CBO estimates that enacting H.R. 756 would reduce direct spending by about $6 billion over the 2017-2027 period


The Congressional Budget Office has published the score for H.R. 756, Postal Service Reform Act of 2017. While it will reduce spending, the future of postal reform remains uncertain.

Effects on the Federal Budget

CBO estimates that enacting H.R. 756 would reduce direct spending by about $6 billion over the 2017-2027 period; therefore, pay-as-you-go procedures apply. Enacting H.R. 756 would not affect revenues.

The total changes in direct spending over the 2017-2027 period are split between net off-budget savings of about $6.2 billion and net on-budget costs of about $0.2 billion. (USPS cash flows are recorded in the federal budget in the Postal Service Fund and are classified as off-budget, while the cash flows of the other accounts affected by H.R. 756 are classified as on-budget.)

In addition, CBO estimates that implementing H.R. 756 would lead to discretionary savings of $0.3 billion over the next 10 years, subject to appropriation actions consistent with that estimate.

CBO estimates that enacting the legislation would not increase net direct spending or on-budget deficits by more than $5 billion in any of the four consecutive 10-year periods beginning in 2028.

Effects on State, Local, and Tribal Governments, and on the Private Sector

By increasing postal rates for public and private entities, H.R. 756 would impose intergovernmental and private sector mandates, as defined in the Unfunded Mandates Reform Act (UMRA), on public and private entities that send certain mail through the Postal Service. Additionally, the bill would impose a private-sector mandate on some postal annuitants by requiring them to enroll in Medicare, if eligible. CBO estimates that the annual cost to public entities of increasing the postal rates would exceed the threshold established in UMRA for intergovernmental mandates ($78 million in 2017, adjusted annually for inflation) in each of the first five years after the rates become effective. CBO also estimates the aggregate annual cost to private entities of complying with the mandates would exceed the threshold established in UMRA for private-sector mandates ($156 million in 2017, adjusted annually for inflation) in each of the first five years the mandates were effective.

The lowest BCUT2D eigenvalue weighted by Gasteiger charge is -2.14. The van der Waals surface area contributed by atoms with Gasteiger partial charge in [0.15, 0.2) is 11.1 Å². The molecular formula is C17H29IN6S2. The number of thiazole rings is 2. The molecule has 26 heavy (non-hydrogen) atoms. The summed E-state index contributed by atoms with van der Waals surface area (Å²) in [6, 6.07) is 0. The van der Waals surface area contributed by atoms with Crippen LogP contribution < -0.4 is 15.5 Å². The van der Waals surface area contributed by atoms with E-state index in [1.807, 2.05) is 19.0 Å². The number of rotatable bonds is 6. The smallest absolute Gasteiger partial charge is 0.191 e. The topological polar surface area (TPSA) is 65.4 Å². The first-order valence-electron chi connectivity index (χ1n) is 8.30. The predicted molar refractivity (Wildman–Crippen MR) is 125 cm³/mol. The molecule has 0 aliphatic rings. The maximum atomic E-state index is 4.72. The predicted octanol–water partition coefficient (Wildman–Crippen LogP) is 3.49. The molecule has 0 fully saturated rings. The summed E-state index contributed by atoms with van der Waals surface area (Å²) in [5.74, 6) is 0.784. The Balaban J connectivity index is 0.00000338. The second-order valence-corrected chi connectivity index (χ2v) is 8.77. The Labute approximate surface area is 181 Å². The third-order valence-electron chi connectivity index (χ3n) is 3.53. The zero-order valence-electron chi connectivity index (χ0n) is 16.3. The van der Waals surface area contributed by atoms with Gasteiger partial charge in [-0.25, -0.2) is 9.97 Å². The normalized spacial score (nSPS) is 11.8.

H.R. 756 would change the laws that govern the operation of the Postal Service (USPS), restructure how the federal government pays for health benefits for federal employees and annuitants, and alter how the federal government calculates the contributions that agencies make for retirement benefits. Major provisions of the bill would:

  • Permit the Postal Service to raise rates on certain mail categories (direct spending savings of $8.6 billion);
  • Authorize the Postal Service to phase out delivery of mail directly to business customers’ doors (direct spending savings of $2.0 billion);
  • Establish a new health benefits program for Postal Service employees, annuitants, and their dependents (net direct spending costs of $4.5 billion and discretionary savings of $1.9 billion); and
  • Require the use of demographic data specific to Postal Service employees for the calculation of certain retirement benefits, (net direct spending costs of $0.1 billion, and discretionary costs of $1.5 billion).